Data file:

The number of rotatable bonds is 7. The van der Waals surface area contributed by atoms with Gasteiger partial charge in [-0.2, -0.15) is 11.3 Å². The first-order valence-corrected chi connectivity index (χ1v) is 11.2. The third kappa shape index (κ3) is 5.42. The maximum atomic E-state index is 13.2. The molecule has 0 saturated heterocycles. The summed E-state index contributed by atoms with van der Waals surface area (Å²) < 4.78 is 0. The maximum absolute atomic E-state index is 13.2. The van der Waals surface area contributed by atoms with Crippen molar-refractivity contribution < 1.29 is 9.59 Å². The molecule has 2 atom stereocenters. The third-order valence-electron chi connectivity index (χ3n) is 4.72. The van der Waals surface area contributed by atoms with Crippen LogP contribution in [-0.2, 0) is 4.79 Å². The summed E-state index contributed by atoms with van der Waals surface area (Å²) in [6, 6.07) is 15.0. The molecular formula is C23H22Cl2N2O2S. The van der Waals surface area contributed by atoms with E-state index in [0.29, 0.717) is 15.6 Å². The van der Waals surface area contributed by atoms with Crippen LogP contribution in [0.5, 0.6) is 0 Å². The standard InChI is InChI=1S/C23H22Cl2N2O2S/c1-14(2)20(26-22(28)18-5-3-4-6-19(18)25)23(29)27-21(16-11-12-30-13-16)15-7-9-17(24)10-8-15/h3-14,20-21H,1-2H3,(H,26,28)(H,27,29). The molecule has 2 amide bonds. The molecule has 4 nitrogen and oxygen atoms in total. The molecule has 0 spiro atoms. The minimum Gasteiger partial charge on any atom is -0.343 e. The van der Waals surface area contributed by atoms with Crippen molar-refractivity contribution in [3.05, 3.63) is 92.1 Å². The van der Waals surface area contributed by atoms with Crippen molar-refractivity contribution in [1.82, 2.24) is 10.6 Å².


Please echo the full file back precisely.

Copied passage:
The number of rotatable bonds is 7. The van der Waals surface area contributed by atoms with Gasteiger partial charge in [-0.2, -0.15) is 11.3 Å². The first-order valence-corrected chi connectivity index (χ1v) is 11.2. The third kappa shape index (κ3) is 5.42. The maximum atomic E-state index is 13.2. The molecule has 0 saturated heterocycles. The summed E-state index contributed by atoms with van der Waals surface area (Å²) < 4.78 is 0. The maximum absolute atomic E-state index is 13.2. The van der Waals surface area contributed by atoms with Crippen molar-refractivity contribution < 1.29 is 9.59 Å². The molecule has 2 atom stereocenters. The third-order valence-electron chi connectivity index (χ3n) is 4.72. The van der Waals surface area contributed by atoms with Crippen LogP contribution in [-0.2, 0) is 4.79 Å². The summed E-state index contributed by atoms with van der Waals surface area (Å²) in [6, 6.07) is 15.0. The molecular formula is C23H22Cl2N2O2S. The van der Waals surface area contributed by atoms with E-state index in [0.29, 0.717) is 15.6 Å². The van der Waals surface area contributed by atoms with Crippen LogP contribution in [0.5, 0.6) is 0 Å². The standard InChI is InChI=1S/C23H22Cl2N2O2S/c1-14(2)20(26-22(28)18-5-3-4-6-19(18)25)23(29)27-21(16-11-12-30-13-16)15-7-9-17(24)10-8-15/h3-14,20-21H,1-2H3,(H,26,28)(H,27,29). The molecule has 2 amide bonds. The molecule has 4 nitrogen and oxygen atoms in total. The molecule has 0 spiro atoms. The minimum Gasteiger partial charge on any atom is -0.343 e. The van der Waals surface area contributed by atoms with Crippen molar-refractivity contribution in [3.05, 3.63) is 92.1 Å². The van der Waals surface area contributed by atoms with Crippen molar-refractivity contribution in [1.82, 2.24) is 10.6 Å².